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Clarice Lispector

 

excerpt from The Passion according to G.H.

at The Spirit and Flesh World Religion and Spirituality Online Library: uniting seemingly opposed ideologies and vibrations into the true, pristine harmony of cosmic oneness.

 

 

 

"I keep looking, looking. Trying to understand. Trying to give what I have gone through to someone else, and I don't know who, but I don't want to be alone with that experience. I don't know what to do with it, I'm terrified of that profound disorganization. I'm not sure I even believe in what happened to me. Did something happen, and did I, because I didn't know how to experience it, end up experiencing something else instead? It's that something that I'd like to call disorganization, and then I'd have the confidence to venture forth because I would know where to come back to: to the prior organization. I prefer to call it disorganization because I don't want to ground myself in what I experienced- in that grounding I would lose the world as it was for me before, and I know that I don't have the capacity for another one. ...

 

"Oh, hand that holds me, if I had not needed so much of myself to form life, I would have had life!"

But on the human plane that would have been destruction: living life instead of living one's own life is forbidden. It is a sin to go into divine matter. And that sin has an inexorable punishment: the person who dares go into that secret, in losing her individual life, disorganizes the human world. I could have left my solid construction in the air, even knowing that it was dismantleable...if it hadn't been for temptation. And temptation can keep on from getting to the other shore. ...

 

"Give me your hand again, I still don't know how to console myself about truth."

But- sit here a moment with me- the greatest disbelief in the truth of humanization would be to think that truth would destroy humanization. Wait for me, wait: I know that later on I'll learn how to fit all that into daily practice- don't forget that I too need daily life!

 

But look, love of mine, truth can't be bad. The truth is what it is- and precisely because it is immutably what it is, it had to be our great security, just as desiring our father or our mother is to inevitable that it has to have been our basis. That is it, then, the way, do you understand? why should I be afraid of consuming good or evil? if they exist it is because that is what exists.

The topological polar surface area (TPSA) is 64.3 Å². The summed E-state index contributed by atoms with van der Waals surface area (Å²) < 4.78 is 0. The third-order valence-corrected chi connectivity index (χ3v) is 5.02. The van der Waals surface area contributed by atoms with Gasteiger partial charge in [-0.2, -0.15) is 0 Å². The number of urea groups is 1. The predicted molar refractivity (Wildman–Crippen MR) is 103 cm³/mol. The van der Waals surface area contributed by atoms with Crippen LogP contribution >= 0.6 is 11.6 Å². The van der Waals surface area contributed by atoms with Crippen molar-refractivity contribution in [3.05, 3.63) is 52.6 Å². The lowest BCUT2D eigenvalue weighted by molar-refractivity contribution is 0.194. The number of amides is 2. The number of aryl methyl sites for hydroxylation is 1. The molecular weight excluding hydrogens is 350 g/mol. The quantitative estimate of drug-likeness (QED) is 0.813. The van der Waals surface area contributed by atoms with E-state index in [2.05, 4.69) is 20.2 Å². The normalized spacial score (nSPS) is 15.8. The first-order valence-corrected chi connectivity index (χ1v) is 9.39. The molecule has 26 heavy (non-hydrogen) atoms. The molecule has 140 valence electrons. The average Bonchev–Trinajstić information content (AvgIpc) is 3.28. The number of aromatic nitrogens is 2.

Wait for me, I know that I am moving toward something that hurts because I am losing other things- but wait for me to go on a little farther. From all this, who knows, a name may be born! a name without word, but one that will perhaps set the roots of truth in my human formation.

Don't be afraid like I am afraid: it can't be bad to have seen life in its very plasma. It is dangerous, it is sinful, but it can't be bad, because we are made of that plasma.

"Listen, don't be afraid: remember that I have eaten the forbidden fruit and was nonetheless not struck down by the orgy of being. Listen, then: that means that I shall save myself even more than I would have saved myself if I hadn't eaten of life....Listen, it is because I dove into the abyss that I am beginning to love the abyss I am made of. Identity can be dangerous because of the intense pleasure that may become mere pleasure and nothing more. But I am now accepting love for the thing."

It isn't dangerous, I swear it isn't dangerous.

For the state of grace exists permanently: we are always saved. The whole world is in a state grace. A person is smitten by sweetness only when she perceives that she is in the state of grace, to sense when you are in grace is itself the gift, and few take the risk of recognizing that in themselves. But there is no danger of perdition, I know that now: the state of grace is inherent.